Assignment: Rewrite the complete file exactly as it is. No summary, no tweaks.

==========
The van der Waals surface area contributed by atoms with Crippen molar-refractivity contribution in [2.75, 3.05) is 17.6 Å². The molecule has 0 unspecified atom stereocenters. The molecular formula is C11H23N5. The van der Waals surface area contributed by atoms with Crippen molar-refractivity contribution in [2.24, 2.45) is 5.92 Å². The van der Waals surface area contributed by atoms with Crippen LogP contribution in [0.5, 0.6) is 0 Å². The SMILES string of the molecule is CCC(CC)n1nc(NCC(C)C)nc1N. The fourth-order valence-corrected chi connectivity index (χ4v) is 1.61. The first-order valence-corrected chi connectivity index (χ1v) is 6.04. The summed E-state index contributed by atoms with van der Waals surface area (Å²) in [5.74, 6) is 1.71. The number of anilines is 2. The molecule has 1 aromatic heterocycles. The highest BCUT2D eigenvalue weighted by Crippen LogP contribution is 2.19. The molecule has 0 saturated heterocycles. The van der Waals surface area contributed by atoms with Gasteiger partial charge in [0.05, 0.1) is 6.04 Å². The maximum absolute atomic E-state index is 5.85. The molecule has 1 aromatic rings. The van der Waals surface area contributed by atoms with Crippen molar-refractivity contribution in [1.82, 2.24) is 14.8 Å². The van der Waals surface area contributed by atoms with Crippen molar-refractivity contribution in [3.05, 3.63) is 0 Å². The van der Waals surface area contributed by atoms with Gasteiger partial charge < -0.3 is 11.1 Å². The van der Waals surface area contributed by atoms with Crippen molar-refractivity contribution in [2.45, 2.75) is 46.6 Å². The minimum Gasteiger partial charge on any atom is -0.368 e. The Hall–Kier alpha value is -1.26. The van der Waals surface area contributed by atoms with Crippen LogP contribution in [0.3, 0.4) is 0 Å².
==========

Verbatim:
The van der Waals surface area contributed by atoms with Crippen molar-refractivity contribution in [2.75, 3.05) is 17.6 Å². The molecule has 0 unspecified atom stereocenters. The molecular formula is C11H23N5. The van der Waals surface area contributed by atoms with Crippen molar-refractivity contribution in [2.24, 2.45) is 5.92 Å². The van der Waals surface area contributed by atoms with Crippen LogP contribution in [0.5, 0.6) is 0 Å². The SMILES string of the molecule is CCC(CC)n1nc(NCC(C)C)nc1N. The fourth-order valence-corrected chi connectivity index (χ4v) is 1.61. The first-order valence-corrected chi connectivity index (χ1v) is 6.04. The summed E-state index contributed by atoms with van der Waals surface area (Å²) in [5.74, 6) is 1.71. The number of anilines is 2. The molecule has 1 aromatic heterocycles. The highest BCUT2D eigenvalue weighted by Crippen LogP contribution is 2.19. The molecule has 0 saturated heterocycles. The van der Waals surface area contributed by atoms with Gasteiger partial charge in [0.05, 0.1) is 6.04 Å². The maximum absolute atomic E-state index is 5.85. The molecule has 1 aromatic rings. The van der Waals surface area contributed by atoms with Crippen molar-refractivity contribution in [1.82, 2.24) is 14.8 Å². The van der Waals surface area contributed by atoms with Crippen molar-refractivity contribution in [3.05, 3.63) is 0 Å². The van der Waals surface area contributed by atoms with Gasteiger partial charge < -0.3 is 11.1 Å². The van der Waals surface area contributed by atoms with Crippen molar-refractivity contribution in [2.45, 2.75) is 46.6 Å². The minimum Gasteiger partial charge on any atom is -0.368 e. The Hall–Kier alpha value is -1.26. The van der Waals surface area contributed by atoms with Crippen LogP contribution in [0.3, 0.4) is 0 Å².